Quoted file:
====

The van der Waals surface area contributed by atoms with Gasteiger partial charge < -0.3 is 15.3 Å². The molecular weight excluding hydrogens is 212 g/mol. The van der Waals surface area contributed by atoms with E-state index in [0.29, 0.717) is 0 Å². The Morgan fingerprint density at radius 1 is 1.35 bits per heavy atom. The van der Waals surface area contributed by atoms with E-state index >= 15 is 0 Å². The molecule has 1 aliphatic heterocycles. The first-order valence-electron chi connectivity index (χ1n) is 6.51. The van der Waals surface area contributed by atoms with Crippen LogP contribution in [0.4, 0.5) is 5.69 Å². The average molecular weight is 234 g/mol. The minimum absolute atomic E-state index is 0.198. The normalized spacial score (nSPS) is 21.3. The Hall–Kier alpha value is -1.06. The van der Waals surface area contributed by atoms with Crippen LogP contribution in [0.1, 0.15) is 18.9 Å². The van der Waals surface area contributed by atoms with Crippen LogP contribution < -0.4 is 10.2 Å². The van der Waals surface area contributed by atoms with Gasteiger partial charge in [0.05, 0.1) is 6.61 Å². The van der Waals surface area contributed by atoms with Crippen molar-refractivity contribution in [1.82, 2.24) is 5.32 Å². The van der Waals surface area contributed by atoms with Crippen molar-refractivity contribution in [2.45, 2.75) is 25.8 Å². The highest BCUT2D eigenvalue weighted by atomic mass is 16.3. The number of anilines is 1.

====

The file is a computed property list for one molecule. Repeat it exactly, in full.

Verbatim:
The van der Waals surface area contributed by atoms with Gasteiger partial charge < -0.3 is 15.3 Å². The molecular weight excluding hydrogens is 212 g/mol. The van der Waals surface area contributed by atoms with E-state index in [0.29, 0.717) is 0 Å². The Morgan fingerprint density at radius 1 is 1.35 bits per heavy atom. The van der Waals surface area contributed by atoms with E-state index >= 15 is 0 Å². The molecule has 1 aliphatic heterocycles. The first-order valence-electron chi connectivity index (χ1n) is 6.51. The van der Waals surface area contributed by atoms with Crippen LogP contribution in [0.4, 0.5) is 5.69 Å². The average molecular weight is 234 g/mol. The minimum absolute atomic E-state index is 0.198. The normalized spacial score (nSPS) is 21.3. The Hall–Kier alpha value is -1.06. The van der Waals surface area contributed by atoms with Crippen LogP contribution in [0.1, 0.15) is 18.9 Å². The van der Waals surface area contributed by atoms with Crippen LogP contribution < -0.4 is 10.2 Å². The van der Waals surface area contributed by atoms with Gasteiger partial charge in [0.05, 0.1) is 6.61 Å². The van der Waals surface area contributed by atoms with Crippen molar-refractivity contribution in [1.82, 2.24) is 5.32 Å². The van der Waals surface area contributed by atoms with Crippen molar-refractivity contribution in [2.45, 2.75) is 25.8 Å². The highest BCUT2D eigenvalue weighted by atomic mass is 16.3. The number of anilines is 1.